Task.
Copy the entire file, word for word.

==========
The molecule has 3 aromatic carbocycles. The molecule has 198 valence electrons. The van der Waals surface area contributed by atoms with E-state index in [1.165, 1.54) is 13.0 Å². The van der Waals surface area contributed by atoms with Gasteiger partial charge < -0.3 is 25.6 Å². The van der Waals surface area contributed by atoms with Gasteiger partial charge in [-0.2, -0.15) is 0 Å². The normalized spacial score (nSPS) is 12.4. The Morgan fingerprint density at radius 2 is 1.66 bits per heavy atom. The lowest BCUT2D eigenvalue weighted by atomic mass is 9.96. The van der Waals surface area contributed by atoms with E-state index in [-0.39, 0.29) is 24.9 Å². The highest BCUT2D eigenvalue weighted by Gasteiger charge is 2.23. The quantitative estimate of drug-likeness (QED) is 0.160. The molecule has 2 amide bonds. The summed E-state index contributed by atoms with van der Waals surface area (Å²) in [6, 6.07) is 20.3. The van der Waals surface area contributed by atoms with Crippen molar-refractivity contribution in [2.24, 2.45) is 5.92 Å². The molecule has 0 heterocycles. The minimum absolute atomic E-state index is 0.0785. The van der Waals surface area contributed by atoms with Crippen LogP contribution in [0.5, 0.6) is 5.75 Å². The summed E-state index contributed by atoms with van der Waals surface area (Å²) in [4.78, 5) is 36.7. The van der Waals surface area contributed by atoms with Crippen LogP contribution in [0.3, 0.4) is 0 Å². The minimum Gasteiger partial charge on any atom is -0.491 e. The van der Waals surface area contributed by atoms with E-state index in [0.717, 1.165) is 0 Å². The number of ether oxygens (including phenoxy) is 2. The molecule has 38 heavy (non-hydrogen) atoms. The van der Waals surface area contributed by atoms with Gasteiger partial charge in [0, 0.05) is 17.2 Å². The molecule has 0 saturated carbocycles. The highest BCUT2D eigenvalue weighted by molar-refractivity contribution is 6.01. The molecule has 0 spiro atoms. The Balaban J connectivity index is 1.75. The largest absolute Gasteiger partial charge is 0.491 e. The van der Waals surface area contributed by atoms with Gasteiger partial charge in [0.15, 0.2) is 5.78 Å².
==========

The molecule has 3 aromatic carbocycles. The molecule has 198 valence electrons. The van der Waals surface area contributed by atoms with E-state index in [1.165, 1.54) is 13.0 Å². The van der Waals surface area contributed by atoms with Gasteiger partial charge < -0.3 is 25.6 Å². The van der Waals surface area contributed by atoms with Gasteiger partial charge in [-0.2, -0.15) is 0 Å². The normalized spacial score (nSPS) is 12.4. The Morgan fingerprint density at radius 2 is 1.66 bits per heavy atom. The lowest BCUT2D eigenvalue weighted by atomic mass is 9.96. The van der Waals surface area contributed by atoms with E-state index in [-0.39, 0.29) is 24.9 Å². The highest BCUT2D eigenvalue weighted by Gasteiger charge is 2.23. The quantitative estimate of drug-likeness (QED) is 0.160. The molecule has 2 amide bonds. The summed E-state index contributed by atoms with van der Waals surface area (Å²) in [6, 6.07) is 20.3. The van der Waals surface area contributed by atoms with Crippen molar-refractivity contribution in [2.24, 2.45) is 5.92 Å². The molecule has 0 heterocycles. The minimum absolute atomic E-state index is 0.0785. The van der Waals surface area contributed by atoms with Crippen LogP contribution in [0.5, 0.6) is 5.75 Å². The summed E-state index contributed by atoms with van der Waals surface area (Å²) in [4.78, 5) is 36.7. The van der Waals surface area contributed by atoms with Crippen LogP contribution in [0.3, 0.4) is 0 Å². The minimum Gasteiger partial charge on any atom is -0.491 e. The van der Waals surface area contributed by atoms with E-state index in [0.717, 1.165) is 0 Å². The number of ether oxygens (including phenoxy) is 2. The molecule has 38 heavy (non-hydrogen) atoms. The van der Waals surface area contributed by atoms with Gasteiger partial charge in [0, 0.05) is 17.2 Å². The molecule has 0 saturated carbocycles. The highest BCUT2D eigenvalue weighted by molar-refractivity contribution is 6.01. The molecule has 0 spiro atoms. The Balaban J connectivity index is 1.75. The largest absolute Gasteiger partial charge is 0.491 e. The van der Waals surface area contributed by atoms with Gasteiger partial charge in [0.15, 0.2) is 5.78 Å².